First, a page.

Commonwealth Bank expands Apple Pay to business cards

CBA praises the Cupertino system it long fought against that has seen mobile payments increase by 400%.

Commonwealth Bank allows for Apple Pay The bank's iPhone-using customers can now remove that PayTag sticker Commonwealth Bank had previously been touting as sufficient.

The Commonwealth Bank of Australia (CBA) announced on Wednesday that it is extending the deployment of Apple Pay to holders of business cards.

The yellow and black bank praised Apple Pay as being "an easy, secure, and private way to pay that's fast and convenient".

After boycotting Apple Pay in mid-2016, CBA reversed its stance in December when it announced that it would support the use of Apple Pay for personal customers.

The bank said on Wednesday that since the reversal, it has seen mobile payments increase by 400%.

"We are extending Apple Pay to business customers because they asked for it, and it's part of our commitment to listen to our customers, put their needs first, and take action to become a simpler, better bank," CBA executive general manager of business customer solutions Clive van Horen said.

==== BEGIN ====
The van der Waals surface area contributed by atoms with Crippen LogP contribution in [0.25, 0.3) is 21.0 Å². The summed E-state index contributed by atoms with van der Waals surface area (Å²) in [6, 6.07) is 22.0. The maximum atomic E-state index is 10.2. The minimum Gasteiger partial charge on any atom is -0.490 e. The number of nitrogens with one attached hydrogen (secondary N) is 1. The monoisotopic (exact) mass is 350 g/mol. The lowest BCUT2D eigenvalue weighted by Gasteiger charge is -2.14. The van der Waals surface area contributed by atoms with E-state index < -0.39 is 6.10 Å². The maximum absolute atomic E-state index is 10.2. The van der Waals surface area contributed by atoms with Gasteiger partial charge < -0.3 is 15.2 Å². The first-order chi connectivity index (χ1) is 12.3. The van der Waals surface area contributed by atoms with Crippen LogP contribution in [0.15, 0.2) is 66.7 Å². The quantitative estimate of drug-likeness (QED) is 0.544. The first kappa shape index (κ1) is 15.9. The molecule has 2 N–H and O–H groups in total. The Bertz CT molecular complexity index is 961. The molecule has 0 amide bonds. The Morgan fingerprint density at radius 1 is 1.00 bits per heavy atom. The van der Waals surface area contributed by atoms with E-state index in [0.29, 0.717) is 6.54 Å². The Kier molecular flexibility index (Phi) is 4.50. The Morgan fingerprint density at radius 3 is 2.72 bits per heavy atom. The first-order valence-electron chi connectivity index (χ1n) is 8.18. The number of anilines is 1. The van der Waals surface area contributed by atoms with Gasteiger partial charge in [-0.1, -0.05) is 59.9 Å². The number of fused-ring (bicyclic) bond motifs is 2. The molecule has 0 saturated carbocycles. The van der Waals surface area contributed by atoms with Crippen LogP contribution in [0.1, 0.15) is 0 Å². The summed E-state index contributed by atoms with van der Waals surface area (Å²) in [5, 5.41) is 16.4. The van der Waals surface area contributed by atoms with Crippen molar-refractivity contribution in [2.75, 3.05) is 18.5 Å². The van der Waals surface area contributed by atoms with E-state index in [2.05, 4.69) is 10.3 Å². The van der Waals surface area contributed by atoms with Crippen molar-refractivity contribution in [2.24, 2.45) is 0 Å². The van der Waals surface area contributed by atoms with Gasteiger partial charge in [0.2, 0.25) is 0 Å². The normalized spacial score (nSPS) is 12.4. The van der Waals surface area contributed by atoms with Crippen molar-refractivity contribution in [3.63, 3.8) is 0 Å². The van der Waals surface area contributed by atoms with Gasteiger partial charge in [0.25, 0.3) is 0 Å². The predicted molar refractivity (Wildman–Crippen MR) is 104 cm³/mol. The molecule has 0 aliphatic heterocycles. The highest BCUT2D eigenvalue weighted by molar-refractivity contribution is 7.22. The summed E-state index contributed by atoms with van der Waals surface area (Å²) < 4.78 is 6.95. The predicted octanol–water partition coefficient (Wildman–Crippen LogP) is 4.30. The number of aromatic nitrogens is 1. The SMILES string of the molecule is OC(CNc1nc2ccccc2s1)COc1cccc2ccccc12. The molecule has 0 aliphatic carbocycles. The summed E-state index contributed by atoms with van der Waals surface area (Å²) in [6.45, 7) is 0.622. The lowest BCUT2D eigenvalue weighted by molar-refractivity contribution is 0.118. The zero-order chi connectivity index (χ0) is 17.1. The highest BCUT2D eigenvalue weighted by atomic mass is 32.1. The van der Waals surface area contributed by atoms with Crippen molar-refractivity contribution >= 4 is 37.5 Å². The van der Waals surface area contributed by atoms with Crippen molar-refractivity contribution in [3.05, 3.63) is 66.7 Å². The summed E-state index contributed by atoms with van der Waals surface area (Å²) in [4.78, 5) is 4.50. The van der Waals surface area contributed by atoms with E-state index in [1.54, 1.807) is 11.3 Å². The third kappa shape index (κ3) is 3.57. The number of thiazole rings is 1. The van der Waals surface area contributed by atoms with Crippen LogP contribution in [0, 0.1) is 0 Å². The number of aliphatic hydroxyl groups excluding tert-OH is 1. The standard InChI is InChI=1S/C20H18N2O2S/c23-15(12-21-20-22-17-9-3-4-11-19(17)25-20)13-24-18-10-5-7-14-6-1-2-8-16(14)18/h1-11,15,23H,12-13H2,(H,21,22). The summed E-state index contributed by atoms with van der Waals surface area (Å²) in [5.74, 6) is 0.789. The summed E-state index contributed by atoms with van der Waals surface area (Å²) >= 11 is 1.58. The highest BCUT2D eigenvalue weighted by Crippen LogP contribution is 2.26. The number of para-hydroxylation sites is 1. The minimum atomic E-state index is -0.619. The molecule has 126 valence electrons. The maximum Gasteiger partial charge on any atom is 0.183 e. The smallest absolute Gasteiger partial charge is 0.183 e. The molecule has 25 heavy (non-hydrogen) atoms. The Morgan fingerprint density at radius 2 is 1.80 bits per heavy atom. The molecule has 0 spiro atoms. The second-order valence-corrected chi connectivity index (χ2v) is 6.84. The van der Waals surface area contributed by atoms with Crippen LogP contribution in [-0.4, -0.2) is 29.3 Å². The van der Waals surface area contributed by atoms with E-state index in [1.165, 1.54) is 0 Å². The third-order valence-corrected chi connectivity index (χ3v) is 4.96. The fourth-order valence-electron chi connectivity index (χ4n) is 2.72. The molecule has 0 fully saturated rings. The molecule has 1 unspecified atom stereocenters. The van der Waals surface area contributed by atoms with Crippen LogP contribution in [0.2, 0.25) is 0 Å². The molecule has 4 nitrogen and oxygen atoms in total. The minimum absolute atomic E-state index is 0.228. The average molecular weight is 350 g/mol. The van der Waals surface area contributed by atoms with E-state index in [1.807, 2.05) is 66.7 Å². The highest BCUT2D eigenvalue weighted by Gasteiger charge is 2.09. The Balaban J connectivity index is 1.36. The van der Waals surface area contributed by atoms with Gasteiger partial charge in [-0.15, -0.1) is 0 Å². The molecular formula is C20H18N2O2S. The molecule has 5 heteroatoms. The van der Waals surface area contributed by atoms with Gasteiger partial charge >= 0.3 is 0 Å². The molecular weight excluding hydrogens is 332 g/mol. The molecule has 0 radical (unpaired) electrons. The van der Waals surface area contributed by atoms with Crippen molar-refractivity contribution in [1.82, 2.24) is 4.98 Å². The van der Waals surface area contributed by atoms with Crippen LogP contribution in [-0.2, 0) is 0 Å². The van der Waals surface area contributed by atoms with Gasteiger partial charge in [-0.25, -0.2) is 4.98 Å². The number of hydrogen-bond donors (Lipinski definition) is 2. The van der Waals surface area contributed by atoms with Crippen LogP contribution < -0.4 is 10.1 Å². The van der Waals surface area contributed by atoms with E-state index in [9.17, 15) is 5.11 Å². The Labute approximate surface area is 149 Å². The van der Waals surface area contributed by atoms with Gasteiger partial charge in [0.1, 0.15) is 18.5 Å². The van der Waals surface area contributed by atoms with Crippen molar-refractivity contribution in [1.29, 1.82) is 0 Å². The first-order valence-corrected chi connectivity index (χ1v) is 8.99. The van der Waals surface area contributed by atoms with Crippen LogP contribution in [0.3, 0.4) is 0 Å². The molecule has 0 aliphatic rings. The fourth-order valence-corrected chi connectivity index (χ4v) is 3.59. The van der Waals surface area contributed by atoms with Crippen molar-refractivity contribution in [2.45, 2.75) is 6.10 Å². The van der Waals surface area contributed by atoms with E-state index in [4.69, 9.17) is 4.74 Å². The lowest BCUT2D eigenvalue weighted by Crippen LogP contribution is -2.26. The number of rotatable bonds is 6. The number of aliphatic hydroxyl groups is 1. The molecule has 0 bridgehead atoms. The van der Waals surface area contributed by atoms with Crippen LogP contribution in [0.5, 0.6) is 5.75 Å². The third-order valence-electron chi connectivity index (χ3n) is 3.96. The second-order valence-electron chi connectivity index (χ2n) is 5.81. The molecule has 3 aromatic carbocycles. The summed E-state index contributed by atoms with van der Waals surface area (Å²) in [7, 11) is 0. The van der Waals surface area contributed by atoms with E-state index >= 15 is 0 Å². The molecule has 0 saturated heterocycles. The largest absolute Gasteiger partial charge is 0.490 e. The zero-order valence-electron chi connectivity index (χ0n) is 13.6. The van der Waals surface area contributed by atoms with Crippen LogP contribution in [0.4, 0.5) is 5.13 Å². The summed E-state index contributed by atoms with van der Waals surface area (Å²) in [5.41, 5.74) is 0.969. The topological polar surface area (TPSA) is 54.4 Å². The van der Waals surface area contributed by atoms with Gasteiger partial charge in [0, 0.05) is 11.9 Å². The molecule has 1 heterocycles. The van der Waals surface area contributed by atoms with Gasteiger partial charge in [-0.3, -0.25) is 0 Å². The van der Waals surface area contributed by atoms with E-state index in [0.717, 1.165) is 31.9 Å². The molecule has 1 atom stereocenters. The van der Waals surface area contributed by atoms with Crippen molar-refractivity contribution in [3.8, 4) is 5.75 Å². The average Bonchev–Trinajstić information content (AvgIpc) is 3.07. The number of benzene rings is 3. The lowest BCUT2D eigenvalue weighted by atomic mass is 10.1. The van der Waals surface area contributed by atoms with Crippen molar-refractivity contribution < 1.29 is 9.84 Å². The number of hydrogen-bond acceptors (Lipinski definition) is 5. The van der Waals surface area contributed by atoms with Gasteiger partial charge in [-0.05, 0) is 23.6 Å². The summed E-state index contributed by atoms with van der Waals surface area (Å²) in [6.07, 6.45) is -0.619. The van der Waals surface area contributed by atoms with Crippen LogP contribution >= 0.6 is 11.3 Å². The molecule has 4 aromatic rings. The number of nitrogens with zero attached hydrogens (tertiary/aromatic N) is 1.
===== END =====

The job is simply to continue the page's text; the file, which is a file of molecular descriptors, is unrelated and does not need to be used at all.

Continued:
"Delivering simple, intuitive digital payment solutions that provide choice and convenience will continue to be a key focus for us in 2019."

Prior to adopting Apple Pay, CBA, Westpac, NAB, and Bendigo and Adelaide Bank had formed a cartel to attempt to access the near-field communication (NFC) chip inside Apple devices. After a few months, the banks reduced their demands to only seeking access to Apple's NFC tech, annoyed that Apple does not allow other entities to directly access its technology.

The banks previously said that using systems such as Android Pay was "unrealistic" in the Australian market.

"These alternatives are unrealistic in Australia, which has the world's highest adoption of contactless NFC card payments and one of the world's highest iPhone market shares, particularly among customers likely to use mobile payments," the banks said, pointing to Android penetration in the rest of the world as being higher than in Australia.

"In Australia, potential mobile wallet providers other than Apple are locked out of the established payment infrastructure in respect of the clear majority of relevant customers."

The cartel lost its fight in March 2017.

Since that time, the former members of the cartel have adopted Google Pay, Samsung Pay, as well as Apple Pay to varying degrees.

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